City Pages shared a delightful 1965 promo video for Minneapolis. It was unearthed by Augsburg Digital Archivist Stewart Van Cleve. “The Minneapolis promotional film was a complete surprise,” says Van Cleve, adding that it was discovered inside a canister mislabeled “Skip Day 1947.”
Although the origins of the video are unknown, the soundtrack was written by Dick Wilson and Ray Charles, the duo behind Minnesota Twins fight song “We’re Gonna Win Twins.”
Assistant Professor of Music Composition Reinaldo Moya was a recipient of an award in music announced by The American Academy of Arts and Letters. Moya was awarded one of two $15,000 Charles Ives Fellowships.
Candidates for music awards are nominated by the 250 members of the Academy. The awards will be presented at the Academy’s annual Ceremonial in May.
The Star Tribune reports that Minnesota’s first First Lady in years is aiming to be unlike any other in state history, including her new role as an independent contractor at Augsburg University.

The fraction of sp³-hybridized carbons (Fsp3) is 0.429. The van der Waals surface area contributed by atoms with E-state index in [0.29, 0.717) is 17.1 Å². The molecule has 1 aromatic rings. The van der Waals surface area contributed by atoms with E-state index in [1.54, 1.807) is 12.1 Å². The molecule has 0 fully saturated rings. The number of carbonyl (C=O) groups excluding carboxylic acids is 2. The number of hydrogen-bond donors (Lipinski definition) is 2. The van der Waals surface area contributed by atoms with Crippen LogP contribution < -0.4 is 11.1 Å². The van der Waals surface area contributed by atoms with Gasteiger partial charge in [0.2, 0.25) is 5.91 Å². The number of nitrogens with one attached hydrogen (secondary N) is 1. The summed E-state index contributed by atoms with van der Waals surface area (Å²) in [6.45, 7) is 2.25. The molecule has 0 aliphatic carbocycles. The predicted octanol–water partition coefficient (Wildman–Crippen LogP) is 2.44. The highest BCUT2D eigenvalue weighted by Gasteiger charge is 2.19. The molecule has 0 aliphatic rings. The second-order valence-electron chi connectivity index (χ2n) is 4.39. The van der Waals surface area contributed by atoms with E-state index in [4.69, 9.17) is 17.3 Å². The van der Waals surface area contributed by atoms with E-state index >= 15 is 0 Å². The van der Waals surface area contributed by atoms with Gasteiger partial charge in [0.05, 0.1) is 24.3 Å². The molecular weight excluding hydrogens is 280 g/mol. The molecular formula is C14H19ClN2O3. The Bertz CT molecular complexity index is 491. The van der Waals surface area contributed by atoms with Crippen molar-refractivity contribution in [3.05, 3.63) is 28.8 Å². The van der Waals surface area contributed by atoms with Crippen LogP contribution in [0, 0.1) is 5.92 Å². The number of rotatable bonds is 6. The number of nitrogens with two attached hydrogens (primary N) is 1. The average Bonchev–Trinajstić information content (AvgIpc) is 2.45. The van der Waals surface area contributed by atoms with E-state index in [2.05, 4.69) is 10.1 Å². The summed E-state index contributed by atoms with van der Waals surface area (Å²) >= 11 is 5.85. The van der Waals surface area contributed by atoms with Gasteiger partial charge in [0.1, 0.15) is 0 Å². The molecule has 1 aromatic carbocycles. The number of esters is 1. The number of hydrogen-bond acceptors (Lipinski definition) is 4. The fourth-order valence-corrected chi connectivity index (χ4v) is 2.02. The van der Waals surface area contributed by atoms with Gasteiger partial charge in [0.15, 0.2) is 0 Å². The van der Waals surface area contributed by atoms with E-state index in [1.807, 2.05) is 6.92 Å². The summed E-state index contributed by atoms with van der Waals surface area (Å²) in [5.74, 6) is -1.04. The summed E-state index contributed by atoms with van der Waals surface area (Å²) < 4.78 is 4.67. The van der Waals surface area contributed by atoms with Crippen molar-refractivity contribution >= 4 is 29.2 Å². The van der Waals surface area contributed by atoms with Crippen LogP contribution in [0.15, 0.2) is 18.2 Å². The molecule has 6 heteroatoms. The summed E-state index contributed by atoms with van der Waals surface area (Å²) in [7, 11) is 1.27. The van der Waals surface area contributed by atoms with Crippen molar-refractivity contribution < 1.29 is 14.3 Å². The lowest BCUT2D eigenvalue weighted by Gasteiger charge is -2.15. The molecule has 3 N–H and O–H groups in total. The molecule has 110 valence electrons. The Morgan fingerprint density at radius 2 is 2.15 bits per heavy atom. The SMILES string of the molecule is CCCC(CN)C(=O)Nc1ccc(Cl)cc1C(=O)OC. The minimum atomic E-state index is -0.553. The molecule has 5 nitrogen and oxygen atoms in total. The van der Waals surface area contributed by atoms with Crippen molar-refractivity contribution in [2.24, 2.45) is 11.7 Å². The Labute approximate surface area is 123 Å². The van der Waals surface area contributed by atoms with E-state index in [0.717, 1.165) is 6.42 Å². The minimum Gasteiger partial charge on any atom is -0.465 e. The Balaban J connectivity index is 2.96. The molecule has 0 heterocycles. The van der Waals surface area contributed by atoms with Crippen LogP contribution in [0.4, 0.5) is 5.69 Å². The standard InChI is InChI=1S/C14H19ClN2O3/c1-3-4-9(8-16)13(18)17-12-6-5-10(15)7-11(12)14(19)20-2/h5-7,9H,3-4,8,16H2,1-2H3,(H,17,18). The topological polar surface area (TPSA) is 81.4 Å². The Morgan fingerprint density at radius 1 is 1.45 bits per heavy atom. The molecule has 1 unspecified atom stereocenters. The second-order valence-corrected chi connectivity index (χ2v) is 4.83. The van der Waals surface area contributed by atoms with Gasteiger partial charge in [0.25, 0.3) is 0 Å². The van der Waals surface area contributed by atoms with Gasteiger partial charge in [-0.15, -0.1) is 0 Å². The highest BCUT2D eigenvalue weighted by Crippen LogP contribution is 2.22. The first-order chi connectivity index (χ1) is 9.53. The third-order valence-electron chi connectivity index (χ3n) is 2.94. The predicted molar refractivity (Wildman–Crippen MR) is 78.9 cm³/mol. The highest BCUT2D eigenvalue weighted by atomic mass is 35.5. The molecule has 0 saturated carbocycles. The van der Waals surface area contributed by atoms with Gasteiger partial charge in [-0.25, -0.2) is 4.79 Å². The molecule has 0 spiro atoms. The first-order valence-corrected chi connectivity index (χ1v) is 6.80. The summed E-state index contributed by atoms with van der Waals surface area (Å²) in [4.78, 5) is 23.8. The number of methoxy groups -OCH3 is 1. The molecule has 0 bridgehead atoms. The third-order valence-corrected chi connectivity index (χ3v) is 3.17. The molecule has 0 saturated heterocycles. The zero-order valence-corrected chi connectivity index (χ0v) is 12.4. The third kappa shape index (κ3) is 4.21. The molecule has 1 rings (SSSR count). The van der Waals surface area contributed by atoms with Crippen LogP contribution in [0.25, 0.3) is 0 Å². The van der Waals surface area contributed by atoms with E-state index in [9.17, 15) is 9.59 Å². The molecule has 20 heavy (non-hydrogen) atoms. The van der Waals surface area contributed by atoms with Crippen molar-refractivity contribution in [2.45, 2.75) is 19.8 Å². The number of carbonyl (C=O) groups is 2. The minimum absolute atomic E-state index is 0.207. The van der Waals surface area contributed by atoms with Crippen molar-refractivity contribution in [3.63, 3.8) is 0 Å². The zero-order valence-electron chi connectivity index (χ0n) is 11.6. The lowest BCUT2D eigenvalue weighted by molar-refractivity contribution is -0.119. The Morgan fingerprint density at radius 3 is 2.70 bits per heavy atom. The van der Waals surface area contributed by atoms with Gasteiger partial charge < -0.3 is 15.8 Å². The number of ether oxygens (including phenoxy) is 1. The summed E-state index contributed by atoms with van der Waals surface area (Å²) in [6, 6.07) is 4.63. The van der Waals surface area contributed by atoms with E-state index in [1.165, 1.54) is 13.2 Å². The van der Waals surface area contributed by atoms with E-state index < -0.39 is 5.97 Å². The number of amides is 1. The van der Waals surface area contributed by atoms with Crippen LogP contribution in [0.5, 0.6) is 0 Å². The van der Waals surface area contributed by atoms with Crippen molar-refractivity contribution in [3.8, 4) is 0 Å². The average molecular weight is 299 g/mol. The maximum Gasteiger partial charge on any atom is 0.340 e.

According to the Star Tribune: Gwen Walz is the first First Lady with an office in the Capitol. From there, she’s begun to craft an ambitious policy portfolio that includes education and corrections, though she’s quick to point out that housing and health and other issues are all interrelated.
At Augsburg, she’s serving in two roles: as Special Assistant to the President for Strategic Partnerships and as a Fellow in the Sabo Center for Democracy and Citizenship.
The announcement by Augsburg President Paul Pribbenow said that Walz is a long-time friend of the university. “We specifically focused on issues of diversity and equity in the Rochester area,” Pribbenow noted. “We also joined with Mrs. Walz in promoting a program to offer college courses in Minnesota prisons.”
WCCO featured an Augsburg faculty member in a story about the up side of the recent extreme cold.
Emily Schilling, who teaches biology at Augsburg University, says the hard freeze is good for our great bodies of water.
“It means the spring thaw will likely come later because we have more ice, it takes longer to melt, and that’s really good for our cold water fish species,” she told WCCO. “They like the water to stay cold.”